Afrika Korps Panzer I


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I built a few cars so it's back to armor for a bit. I went sideways and raided my German stash. It's the DML Pz I DAK. Lots of weathering in this. Started with Krylon gray primer, then a Tamiya mix for the sand color, washed and weathered with oils and enamels. I had a blast painting and weathering it.

I will do a small base such as the one in the photos. I plan to include a fig or two for reference.

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G

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Posted · Report post

This base belongs to the PzIII but you get the idea.

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With the big brothers.

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Posted · Report post

Dang, man! That's mighty impressive! The weathering is beautiful... I especially like the "rust" on the muffler guards.

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Posted · Report post

Very very nice Wayne. I think I'm going back to my roots of 36 years ago and build a tank!!! Thnx for the insp :) iration

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Posted (edited) · Report post

Super nice!

But, where's the red lights?

Edited by Danno

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Posted · Report post

Looks fantastic !

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Posted · Report post

Great Painting Wayne!

Very Realistic... B)

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Posted (edited) · Report post

Way cool :D I love your weathering.

Mark

Edited by the goon

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Posted (edited) · Report post

Thank you gentlemen, you too Danno.

I tried a whole bunch of new techniques and ideas with this one. Believe it or not Harry, creating the rusty muffler guards was one of the easiest things to do .

Danno the lights are painted over..............................camo you know................................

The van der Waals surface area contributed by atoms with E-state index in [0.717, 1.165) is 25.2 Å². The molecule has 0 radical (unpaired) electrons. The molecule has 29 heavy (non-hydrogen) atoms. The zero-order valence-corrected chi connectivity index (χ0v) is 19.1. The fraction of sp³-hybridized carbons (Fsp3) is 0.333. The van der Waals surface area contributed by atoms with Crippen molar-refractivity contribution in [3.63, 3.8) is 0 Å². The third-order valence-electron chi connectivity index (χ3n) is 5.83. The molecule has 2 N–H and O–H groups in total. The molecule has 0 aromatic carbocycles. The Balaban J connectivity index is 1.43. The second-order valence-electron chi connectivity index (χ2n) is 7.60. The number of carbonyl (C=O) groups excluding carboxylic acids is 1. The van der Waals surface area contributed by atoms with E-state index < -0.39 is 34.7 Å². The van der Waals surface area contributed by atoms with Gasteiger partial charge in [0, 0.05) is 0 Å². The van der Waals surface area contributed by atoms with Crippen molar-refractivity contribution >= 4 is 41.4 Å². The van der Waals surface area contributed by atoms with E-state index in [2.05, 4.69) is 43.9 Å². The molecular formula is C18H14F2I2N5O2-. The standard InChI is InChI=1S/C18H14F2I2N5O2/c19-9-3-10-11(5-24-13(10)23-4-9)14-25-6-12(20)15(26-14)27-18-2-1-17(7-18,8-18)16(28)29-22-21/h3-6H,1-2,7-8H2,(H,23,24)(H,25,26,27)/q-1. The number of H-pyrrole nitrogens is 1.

G

Edited by Agent G

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Posted · Report post

Yeah, right . . . :rolleyes:

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Posted · Report post

hehehehehehehehehe

G

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Posted · Report post

I tried a whole bunch of new techniques and ideas with this one. Believe it or not Harry, creating the rusty muffler guards was one of the easiest things to do .

Maybe so, but easy or not, the end result is just spectacular. Absolutely right and realistic.

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Posted · Report post

Thank you sir!

G

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Posted · Report post

Very realistic G, excellent weathering and work...

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Posted · Report post

another excellent piece of work. very convincing!

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Posted · Report post

I tried a little photo editing to reflect a period B/W shot.

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G

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Posted · Report post

Outstanding work on the weathering...on all three tanks.

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Thank you Andy.

Here's the base. I cheated a bit and added soil from my back yard. When you live in a desert, you might as well use the right material.

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G